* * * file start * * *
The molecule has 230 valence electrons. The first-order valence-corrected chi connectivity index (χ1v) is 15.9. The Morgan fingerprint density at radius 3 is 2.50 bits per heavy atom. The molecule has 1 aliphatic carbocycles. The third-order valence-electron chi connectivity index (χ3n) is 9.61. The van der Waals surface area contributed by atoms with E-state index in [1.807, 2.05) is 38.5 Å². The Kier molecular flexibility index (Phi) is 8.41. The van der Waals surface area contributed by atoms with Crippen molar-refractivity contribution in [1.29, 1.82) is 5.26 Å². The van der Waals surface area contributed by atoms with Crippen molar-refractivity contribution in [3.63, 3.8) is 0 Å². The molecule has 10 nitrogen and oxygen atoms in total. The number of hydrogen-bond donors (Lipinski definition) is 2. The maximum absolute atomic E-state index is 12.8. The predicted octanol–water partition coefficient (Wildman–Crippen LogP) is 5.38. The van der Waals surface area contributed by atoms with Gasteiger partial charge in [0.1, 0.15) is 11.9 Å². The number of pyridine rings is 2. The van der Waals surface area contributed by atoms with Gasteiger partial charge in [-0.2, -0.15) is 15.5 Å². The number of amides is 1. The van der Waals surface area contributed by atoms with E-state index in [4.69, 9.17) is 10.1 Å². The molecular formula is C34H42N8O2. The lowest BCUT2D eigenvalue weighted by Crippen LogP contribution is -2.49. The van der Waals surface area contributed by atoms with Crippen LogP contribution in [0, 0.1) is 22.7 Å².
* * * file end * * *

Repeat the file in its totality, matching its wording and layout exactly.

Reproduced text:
The molecule has 230 valence electrons. The first-order valence-corrected chi connectivity index (χ1v) is 15.9. The Morgan fingerprint density at radius 3 is 2.50 bits per heavy atom. The molecule has 1 aliphatic carbocycles. The third-order valence-electron chi connectivity index (χ3n) is 9.61. The van der Waals surface area contributed by atoms with E-state index in [1.807, 2.05) is 38.5 Å². The Kier molecular flexibility index (Phi) is 8.41. The van der Waals surface area contributed by atoms with Crippen molar-refractivity contribution in [1.29, 1.82) is 5.26 Å². The van der Waals surface area contributed by atoms with Crippen molar-refractivity contribution in [3.63, 3.8) is 0 Å². The molecule has 10 nitrogen and oxygen atoms in total. The number of hydrogen-bond donors (Lipinski definition) is 2. The maximum absolute atomic E-state index is 12.8. The predicted octanol–water partition coefficient (Wildman–Crippen LogP) is 5.38. The van der Waals surface area contributed by atoms with Gasteiger partial charge in [0.1, 0.15) is 11.9 Å². The number of pyridine rings is 2. The van der Waals surface area contributed by atoms with Gasteiger partial charge in [-0.2, -0.15) is 15.5 Å². The number of amides is 1. The van der Waals surface area contributed by atoms with E-state index in [4.69, 9.17) is 10.1 Å². The molecular formula is C34H42N8O2. The lowest BCUT2D eigenvalue weighted by Crippen LogP contribution is -2.49. The van der Waals surface area contributed by atoms with Crippen LogP contribution in [0, 0.1) is 22.7 Å².